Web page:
The Holy Trinity Himself provides the greatest example of this truth. The Essence of God, that basic Nature that uniquely characterizes Him, is Love. The hypostases (concrete realities that instantiate, or give what we would loosely call “reality” to that Essence) are the Three Divine Persons – Father. Son and Holy Spirit .These three Persons equally possess that Divine Essence by which we affirm that each of the Divine Persons is fully God. At the same time, this hypostatic reality fully embodies (as it were) the Essence of each Divine Person.

Our Faith teaches us that we are created in the Image and Likeness of God. As there is a common Divinity shared by each Person of the Holy Trinity, so also each man or woman shares in a common humanity. While the Divine Essence is at once all love, all knowing, all powerful and eternal, the human essence is limited, capable of love but also subject to experience the absence of love (originating either in ‘me’ or experienced by ‘me’ due to another). Similarly, the immortality of human existence is purely dependent on our willful acceptance of the gift of love and life from God.

Therefore, true “self-help’ comes not through focus on ‘me’ but on God, through Whom we find true peace and harmony with all others. In this encounter with God we find healing in Him. And what’s more, this healing necessarily takes place in the context of a the community, the Church. Here alone we discover the realities of our dignity, our poverty, our need and our sin.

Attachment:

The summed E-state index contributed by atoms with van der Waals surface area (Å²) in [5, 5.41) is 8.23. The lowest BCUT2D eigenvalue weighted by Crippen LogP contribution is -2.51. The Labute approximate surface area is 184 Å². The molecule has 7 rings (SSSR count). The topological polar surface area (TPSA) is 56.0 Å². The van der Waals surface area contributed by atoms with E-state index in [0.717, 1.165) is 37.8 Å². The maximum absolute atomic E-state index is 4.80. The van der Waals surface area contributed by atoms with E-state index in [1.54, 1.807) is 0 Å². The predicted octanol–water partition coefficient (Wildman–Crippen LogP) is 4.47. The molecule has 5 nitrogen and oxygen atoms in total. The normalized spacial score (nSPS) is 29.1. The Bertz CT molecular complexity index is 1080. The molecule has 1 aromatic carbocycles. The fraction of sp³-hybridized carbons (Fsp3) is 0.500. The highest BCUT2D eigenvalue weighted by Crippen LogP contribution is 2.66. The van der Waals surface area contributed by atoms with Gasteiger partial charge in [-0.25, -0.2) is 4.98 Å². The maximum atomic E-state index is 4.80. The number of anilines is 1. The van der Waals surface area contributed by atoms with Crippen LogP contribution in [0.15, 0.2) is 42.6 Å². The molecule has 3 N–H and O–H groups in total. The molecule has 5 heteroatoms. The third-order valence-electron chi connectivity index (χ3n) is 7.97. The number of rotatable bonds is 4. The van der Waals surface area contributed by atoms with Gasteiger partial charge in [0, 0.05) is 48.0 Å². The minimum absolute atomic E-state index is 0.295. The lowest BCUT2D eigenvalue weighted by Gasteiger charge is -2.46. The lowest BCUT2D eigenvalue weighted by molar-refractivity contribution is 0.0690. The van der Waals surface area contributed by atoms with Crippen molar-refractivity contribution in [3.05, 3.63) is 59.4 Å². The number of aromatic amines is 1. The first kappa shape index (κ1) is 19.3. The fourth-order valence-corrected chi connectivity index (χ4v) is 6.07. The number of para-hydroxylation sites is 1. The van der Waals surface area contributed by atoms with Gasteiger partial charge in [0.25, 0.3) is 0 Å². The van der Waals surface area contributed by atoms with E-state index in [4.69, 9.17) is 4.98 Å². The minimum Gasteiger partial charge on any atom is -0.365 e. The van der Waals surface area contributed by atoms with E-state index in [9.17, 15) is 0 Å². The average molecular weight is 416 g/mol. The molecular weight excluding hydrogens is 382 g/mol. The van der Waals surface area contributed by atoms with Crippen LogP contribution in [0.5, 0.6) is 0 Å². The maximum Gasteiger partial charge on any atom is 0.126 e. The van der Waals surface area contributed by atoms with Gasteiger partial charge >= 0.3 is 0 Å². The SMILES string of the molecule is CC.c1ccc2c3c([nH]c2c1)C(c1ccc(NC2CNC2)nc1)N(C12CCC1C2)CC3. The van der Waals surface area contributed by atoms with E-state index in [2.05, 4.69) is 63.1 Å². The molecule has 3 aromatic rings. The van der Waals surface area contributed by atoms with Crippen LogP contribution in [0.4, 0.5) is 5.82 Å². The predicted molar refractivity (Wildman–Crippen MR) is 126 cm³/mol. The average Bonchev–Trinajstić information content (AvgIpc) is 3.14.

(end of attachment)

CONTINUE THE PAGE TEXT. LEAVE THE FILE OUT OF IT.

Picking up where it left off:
In experiencing these truths selfishness gives way to a selflessness that if filled with the grandeur His Life. The limitations of our broken existence finds healing through sharing our humanity with others in the shared reality of Christ’s self sacrifice for us. Our life becomes one with the Trinity and thus one with everyone of His children. No matter what our earthly circumstances, we are freed and no longer need live as victims. Forgiveness of those who hurt us is easily achieved in the superseding action of Divine Love that allows to see beyond the petty myopia of this broken world to the heavenly perspective where we are all God’s children and worthy of love, forgiveness and life.

In conclusion, let the words of the Prayer Book and Divine Serves bring healing. Spend time before your Icon corner and be open to experience the true Victory that comes from complete submission to the Holy Trinity. Discover the fullness of your personhood in the God who gives us His Divine Body and Precious Blood.

Thanks be to God.

Sunday, July 12, 2009

Reflections on the Wisdom of Elder Porfyrios

Another day, when I was upset because certain people did not respond to me with love, the Elder said, “Today, people ask to be loved and that is why they are disappointed. The right thing to do is not to care whether they love you or not at all, but rather, whether you love Christ and other people. This is the only way in which the soul is filled.

Elder Porfyrios of Greece